Tuesday, February 08, 2005

Putting Their (Blue) Finger On It

Idealism has its limits. One such drawback is that its mandates can box the proponent into a rhetorical corner - constrained by the public's adoption of the very principles endorsed. Furthermore, ideas can take on a life of their own, so the embrace of lofty ideals can, in certain contexts, give rise to a thousand unplanned pregnancies. Publius at Legal Fiction made the following observation:

But idealism is a funny thing. Once invoked, it's hard to control. The rigid logical consistency that idealism both requires and demands often leads to unintended consequences - consequences that the original invoker would not support.
And so in some respects, the Bush administration has found itself at the mercy of an idealism that they seem at times uncomfortable with and increasingly unable to control. Case in point being the recent Iraqi elections, and the potential makeup of the Iraqi government that will sprout in its wake. While the rhetoric and idealistic rhapsodizing has always been about spreading "freedom" and "democracy" to the Iraqi people, the process itself has assumed its own momentum and manifested in ways that the Bush administration never intended. Tim Dunlop from The Road To Surfdom provides an overview of the best laid plans gone awry, hijacked by the idealism used to sell them in the first place:

The worst thing about being out of action last week was that I didn't get a chance to congratulate the Iraqi people on their election and their rejection of the policies of the Bush Administration.

By insisting on elections back when the Administration's plan was to bring in Ahmed Chalabi to run the joint, the Iraqis trumped Bush's inclination to install another compliant "strong man." By rejecting the Bush administration's attempt to implement an administration-written constitution, they put themselves in a position to write their own. By rejecting the administration's attempt to set up a system of appointed caucuses, they gave themselves a chance of electing their own government. By voting in overwhelming numbers--from what we can tell so far--against interim prime minister Allawi, they rejected Bush's second choice, the only candidate who had the benefit of state (that is, US) money to run a campaign, the man Bush installed and lauded on the world stage as the prime minister of Iraq when he was nothing of the sort.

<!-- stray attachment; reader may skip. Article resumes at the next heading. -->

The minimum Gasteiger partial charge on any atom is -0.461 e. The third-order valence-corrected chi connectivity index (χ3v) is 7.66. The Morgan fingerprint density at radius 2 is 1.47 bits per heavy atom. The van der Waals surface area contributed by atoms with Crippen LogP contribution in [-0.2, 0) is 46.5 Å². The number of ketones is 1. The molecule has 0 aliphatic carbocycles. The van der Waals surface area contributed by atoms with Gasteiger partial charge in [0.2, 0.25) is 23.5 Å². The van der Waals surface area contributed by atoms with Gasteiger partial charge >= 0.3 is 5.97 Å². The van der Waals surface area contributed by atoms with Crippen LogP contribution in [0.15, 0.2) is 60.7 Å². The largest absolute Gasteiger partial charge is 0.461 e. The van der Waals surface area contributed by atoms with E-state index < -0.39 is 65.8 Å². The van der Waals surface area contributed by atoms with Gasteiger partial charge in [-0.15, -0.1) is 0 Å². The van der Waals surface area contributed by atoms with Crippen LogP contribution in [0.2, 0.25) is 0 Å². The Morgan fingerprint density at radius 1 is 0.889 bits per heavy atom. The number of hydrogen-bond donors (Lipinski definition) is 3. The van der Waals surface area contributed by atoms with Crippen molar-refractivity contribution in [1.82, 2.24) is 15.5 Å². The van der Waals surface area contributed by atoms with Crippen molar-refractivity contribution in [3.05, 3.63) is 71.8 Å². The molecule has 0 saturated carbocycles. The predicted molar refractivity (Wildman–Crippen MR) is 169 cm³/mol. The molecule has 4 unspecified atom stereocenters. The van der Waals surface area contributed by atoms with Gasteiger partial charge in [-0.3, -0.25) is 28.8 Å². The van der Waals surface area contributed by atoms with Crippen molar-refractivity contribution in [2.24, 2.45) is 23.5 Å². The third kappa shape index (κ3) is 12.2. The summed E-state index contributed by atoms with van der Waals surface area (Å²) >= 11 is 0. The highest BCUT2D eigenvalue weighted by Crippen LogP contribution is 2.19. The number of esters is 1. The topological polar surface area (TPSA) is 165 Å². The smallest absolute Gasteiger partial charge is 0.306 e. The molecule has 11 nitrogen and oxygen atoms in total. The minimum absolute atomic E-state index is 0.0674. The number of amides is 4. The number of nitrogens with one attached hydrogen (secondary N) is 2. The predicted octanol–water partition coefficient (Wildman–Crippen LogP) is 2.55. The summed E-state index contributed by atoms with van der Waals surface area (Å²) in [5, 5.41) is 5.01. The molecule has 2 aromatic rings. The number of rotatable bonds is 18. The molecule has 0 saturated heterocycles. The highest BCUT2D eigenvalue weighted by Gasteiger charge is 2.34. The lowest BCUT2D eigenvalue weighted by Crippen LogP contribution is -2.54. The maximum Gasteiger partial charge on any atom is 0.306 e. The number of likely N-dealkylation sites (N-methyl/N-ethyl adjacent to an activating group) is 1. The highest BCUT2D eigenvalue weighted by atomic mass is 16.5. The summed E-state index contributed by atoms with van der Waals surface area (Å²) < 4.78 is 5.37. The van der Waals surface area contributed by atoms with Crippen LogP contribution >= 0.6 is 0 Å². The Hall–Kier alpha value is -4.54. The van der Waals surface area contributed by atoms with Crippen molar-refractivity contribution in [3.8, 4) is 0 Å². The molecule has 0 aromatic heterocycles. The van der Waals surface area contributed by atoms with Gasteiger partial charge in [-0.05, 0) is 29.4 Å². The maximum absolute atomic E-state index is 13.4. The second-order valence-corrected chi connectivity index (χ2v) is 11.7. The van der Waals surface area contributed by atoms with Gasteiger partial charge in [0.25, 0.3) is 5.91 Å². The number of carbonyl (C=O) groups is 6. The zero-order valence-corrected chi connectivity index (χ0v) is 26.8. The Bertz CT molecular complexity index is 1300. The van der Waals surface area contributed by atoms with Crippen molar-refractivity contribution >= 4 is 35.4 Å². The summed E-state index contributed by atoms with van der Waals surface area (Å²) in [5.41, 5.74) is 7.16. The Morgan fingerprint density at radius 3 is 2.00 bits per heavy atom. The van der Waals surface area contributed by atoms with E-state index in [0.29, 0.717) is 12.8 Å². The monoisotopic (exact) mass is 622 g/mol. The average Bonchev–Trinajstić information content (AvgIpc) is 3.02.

Of course, this record of rejection of administration policy has somehow been turned into a vindication for Bush's policies, and the media has compliantly reported it as "good week" for the president. Precious stuff, isn't it?
It remains to be seen what form of government will be established - to what degree it embraces religiosity, to what extent it harbors hostility toward Israel, and in what manner it will seek to maintain a relationship with the United States and the 150,000-plus troops currently within its borders. But one thing is certain, the Grand Ayatollah Ali al-Sistani has as much to say about the future as does the Bush administration, and this through the rampaging democratic juggernaut the Bush team originally sought to guide with careful measured steps. This shifting dynamic has caused consternation for some of the Iraq campaign's advocates, as noted by Frank Smyth (via David Holiday's very worthwhile blog)

Only last month, David Ignatius, a columnist for The Washington Post, complained that by going ahead with the election the Bush administration would "help install an Iraqi government whose key leaders were trained in Iran." He went on to say "in terms of strategy," the Bush administration "is a riderless horse." In other words, the administration's original plan to install the Iraqi exile, Ahmad Chalabi, as a proxy to control both the Iraqi people and their oil has failed, and now the administration is finding its own rhetoric catching up with itself in last Sunday's election in the form of an expected Shi'ite victory.
And Smyth, elsewhere in the (highly recommended) article, about the elections:

Many anti-war critics were so busy pooh-poohing the balloting as a farce engineered by the Bush administration that they forgot that Washington had only agreed to the election under Iraqi Shi'ite pressure. The first U.S. plan for Iraq was to hold indirect elections through regional caucuses, a process that would have lent itself far more easily to American manipulation. But Iraq's Shi'ite grand ayatollah, Ali Sistani, and other Iraqis said no.